As in other years, there was a special children's walling activity again this year, both days at the Barriefield dry stone wall festival, involving the creating of lots of miniature 'dry pebble' walls, huts, and bridges. Parents were invited to watch, but really, this was a 'Kids Only' part of the festival.
While proper dry stone walling as a craft is catching on all across Canada these days, (as seen by the increasing number of comprehensive training courses being offered each year) it is a bit surprising that more younger wallers are not emerging from the ranks. Perhaps we need to start earlier.
The kids I worked with at the children's event during the Barriefield Festival last weekend in Kingston Ontario seemed more than content to be putting 'stone on stone'. They enjoyed exploring the many ways stones fit together and probably discovered the same pleasures of hands-on physics with all its nuances and possibilities , that full-scale dry stone walling has, only in this case, in miniature form.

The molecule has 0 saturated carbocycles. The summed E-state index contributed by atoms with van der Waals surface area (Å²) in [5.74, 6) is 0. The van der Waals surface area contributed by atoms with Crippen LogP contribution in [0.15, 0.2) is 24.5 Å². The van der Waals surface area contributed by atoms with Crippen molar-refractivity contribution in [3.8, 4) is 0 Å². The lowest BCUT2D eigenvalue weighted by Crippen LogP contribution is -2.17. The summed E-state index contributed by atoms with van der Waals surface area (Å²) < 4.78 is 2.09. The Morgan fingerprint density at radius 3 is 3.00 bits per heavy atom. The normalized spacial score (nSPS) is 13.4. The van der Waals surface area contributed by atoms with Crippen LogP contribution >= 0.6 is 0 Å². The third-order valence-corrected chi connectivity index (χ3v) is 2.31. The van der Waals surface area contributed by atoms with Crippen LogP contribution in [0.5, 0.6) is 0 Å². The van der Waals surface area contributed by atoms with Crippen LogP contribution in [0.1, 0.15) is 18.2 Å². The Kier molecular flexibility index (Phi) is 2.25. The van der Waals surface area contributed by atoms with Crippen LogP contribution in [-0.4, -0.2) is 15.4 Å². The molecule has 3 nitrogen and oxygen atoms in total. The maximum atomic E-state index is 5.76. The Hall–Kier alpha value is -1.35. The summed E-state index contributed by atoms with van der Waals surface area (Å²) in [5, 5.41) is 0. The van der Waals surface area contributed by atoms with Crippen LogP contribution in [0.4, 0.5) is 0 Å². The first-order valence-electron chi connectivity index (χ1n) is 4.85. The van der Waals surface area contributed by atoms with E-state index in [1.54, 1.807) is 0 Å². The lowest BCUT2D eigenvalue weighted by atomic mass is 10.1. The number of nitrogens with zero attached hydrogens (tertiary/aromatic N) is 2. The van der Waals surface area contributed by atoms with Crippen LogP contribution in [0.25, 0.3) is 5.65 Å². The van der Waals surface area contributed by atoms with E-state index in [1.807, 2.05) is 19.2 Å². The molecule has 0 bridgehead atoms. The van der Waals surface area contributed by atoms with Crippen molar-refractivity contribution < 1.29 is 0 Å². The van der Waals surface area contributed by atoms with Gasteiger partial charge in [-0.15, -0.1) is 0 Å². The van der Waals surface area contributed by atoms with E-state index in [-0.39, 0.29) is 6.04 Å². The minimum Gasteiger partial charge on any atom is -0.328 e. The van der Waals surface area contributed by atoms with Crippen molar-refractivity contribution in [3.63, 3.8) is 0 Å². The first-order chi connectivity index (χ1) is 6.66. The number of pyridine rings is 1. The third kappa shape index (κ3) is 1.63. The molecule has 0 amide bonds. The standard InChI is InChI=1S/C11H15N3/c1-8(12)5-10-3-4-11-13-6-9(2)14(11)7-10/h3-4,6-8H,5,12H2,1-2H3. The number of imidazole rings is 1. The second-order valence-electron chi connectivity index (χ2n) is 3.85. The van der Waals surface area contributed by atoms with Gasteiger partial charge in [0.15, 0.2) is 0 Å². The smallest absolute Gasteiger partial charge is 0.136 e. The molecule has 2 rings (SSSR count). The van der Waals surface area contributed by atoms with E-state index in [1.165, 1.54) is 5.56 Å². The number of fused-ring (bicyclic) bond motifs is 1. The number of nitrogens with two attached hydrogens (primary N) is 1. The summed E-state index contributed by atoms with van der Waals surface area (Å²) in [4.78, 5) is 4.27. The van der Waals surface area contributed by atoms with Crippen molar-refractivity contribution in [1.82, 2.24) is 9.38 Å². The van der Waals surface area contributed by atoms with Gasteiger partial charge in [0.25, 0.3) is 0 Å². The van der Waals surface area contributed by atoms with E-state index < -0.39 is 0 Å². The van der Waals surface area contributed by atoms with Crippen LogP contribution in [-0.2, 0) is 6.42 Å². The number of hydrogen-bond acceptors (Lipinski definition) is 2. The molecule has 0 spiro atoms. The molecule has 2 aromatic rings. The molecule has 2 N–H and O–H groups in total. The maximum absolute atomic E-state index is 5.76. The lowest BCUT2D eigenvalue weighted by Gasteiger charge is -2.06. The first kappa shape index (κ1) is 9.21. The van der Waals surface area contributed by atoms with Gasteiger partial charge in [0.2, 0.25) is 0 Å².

The miniature people I brought along for the event added a magical scale to the creations the children built.
This lady is contemplating picking up this huge chunk of limestone. I hope she doesn't hurt her back.
Doctor Who and his assistant helped the big kids with the building of a tiny dry stone bridge at the base of historic St Mark's Church.
Lots of grownups watched too as a tiny village of houses and walls and towers were made over the duration of the festival weekend
While the thing about miniature walling is that you're far less likely to pinch your fingers, professional full-scale waller Dan Pearl, while building this mini Irish wall, seems to have somehow injured himself again. You're just not thinking with your hands, Dan.
Maybe he should let the tinier hands do it.
I watched Catherine build this wonderful cone-roofed tower all on her own.
These little guys built things with wooden blocks and discovered a lot about how things stay together without glue or interlocking snap-together plastic blocks like Lego and Duple. Instead of working to some 'standardized' design, their imaginations were unleashed.
Of course their is always someone, no matter how small, who needs to use tools to make stones smaller. Sheldon was there working with us for a while, but then had to go and help all the bigger folks rebuilding the walls at the entrance to St Mark's.
My grown-up assistants at this year's children event were saints too. St. Diane and St. Mark together built this wonderful miniature reproduction of the church.